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CSC, CA call truce

The companies say they are scuttling all lawsuits related to Computer Associates' failed takeover bid of Computer Sciences last year and are expanding their relationship.

Computer Associates and Computer Sciences today said they are scuttling all lawsuits related to CA's failed takeover bid of CSC last year, and announced a major expansion of their global software licensing agreement.

The agreement expands CSC's right to sell Computer Associate's Platinum Technology product line, tools that help companies integrate different computing environments. CSC, a $7.7 billion computer services firm, already sells CA's software to its clients, but this extends the relationship broadly to allow CSC to market the entire Platinum line to its customers instead of just several products, a CSC spokesperson said.

As part of today's deal, the two companies also agreed "to end legal actions remaining from CA's offer to acquire CSC in 1998."

In August, a federal court dismissed a suit brought by CSC, arising from CA's $10 billion failed takeover bid of CSC. The court said it found no evidence that CA used confidential information when it launched its hostile takeover bid for CSC in 1998. CA later dropped its bid, which was fiercely opposed by CSC.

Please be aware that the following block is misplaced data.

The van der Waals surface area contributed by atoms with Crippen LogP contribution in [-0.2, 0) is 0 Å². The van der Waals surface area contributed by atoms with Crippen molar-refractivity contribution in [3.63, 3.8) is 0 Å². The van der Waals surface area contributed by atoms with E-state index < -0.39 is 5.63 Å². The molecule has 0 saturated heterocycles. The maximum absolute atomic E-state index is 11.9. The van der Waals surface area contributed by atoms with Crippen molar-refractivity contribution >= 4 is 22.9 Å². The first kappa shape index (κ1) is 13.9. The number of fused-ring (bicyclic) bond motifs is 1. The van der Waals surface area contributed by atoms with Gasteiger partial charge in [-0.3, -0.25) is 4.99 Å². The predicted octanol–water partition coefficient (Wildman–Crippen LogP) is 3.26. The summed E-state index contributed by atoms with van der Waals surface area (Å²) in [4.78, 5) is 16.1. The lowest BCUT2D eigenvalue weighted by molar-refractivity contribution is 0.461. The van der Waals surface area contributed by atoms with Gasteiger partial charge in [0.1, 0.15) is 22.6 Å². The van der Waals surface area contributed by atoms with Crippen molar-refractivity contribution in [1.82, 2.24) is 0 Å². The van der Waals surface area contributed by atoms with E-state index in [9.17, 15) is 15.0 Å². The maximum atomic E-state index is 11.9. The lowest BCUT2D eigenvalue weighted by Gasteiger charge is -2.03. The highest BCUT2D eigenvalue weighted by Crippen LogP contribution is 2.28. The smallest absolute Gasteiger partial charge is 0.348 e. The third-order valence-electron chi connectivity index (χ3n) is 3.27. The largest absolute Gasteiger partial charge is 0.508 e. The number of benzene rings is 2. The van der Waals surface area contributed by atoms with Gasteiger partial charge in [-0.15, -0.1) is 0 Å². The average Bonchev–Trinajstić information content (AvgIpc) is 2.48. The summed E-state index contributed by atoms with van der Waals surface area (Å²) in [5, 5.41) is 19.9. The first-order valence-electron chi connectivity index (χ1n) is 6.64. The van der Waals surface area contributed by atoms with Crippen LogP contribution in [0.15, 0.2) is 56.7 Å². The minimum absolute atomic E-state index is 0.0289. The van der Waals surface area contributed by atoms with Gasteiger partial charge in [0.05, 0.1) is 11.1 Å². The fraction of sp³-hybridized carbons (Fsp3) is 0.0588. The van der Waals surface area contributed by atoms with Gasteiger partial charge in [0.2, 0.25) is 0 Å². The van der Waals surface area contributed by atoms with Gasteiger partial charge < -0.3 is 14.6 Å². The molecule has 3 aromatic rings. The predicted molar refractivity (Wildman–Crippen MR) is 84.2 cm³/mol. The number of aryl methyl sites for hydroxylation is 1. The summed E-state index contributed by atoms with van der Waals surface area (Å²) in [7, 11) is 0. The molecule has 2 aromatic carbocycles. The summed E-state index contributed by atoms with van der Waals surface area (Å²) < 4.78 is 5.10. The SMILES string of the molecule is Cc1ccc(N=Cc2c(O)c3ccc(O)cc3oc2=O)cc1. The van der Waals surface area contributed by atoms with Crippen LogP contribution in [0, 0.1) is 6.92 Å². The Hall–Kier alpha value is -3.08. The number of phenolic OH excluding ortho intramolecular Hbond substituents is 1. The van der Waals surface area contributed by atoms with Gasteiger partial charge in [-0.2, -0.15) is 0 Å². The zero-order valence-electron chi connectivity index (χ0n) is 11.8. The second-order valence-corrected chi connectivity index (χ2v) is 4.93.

At the time, Computer Associates vowed to appeal the dismissal of a counterclaim that CSC interfered with a tender offer wrongfully. The company was seeking more than $2.5 billion in damages, according to Reuters.

Now, however, both sides are seeking a truce, with CSC chief Van Honeycutt commenting today on remarks made during the court case that were construed by some as discriminatory. During the takeover battle, CSC raised concerns that CA's chief executive Charles Wang's business dealings and ties to China could raise "national security issues," that could impact CSC's business.

"CSC does not condone any remarks which may have been made by any individuals working on or reporting on the takeover attempt or our defense, that could be construed or misperceived as discriminatory in any manner," Honeycutt said in a statement.

"We applaud CSC's acknowledgement of the fact that issues of race should never enter into business relationships," Wang responded.

With today's deal, "We're looking to move on with business and put all that stuff behind us and get on with our lives if you will," CSC spokesman Frank Pollare said in a telephone interview today.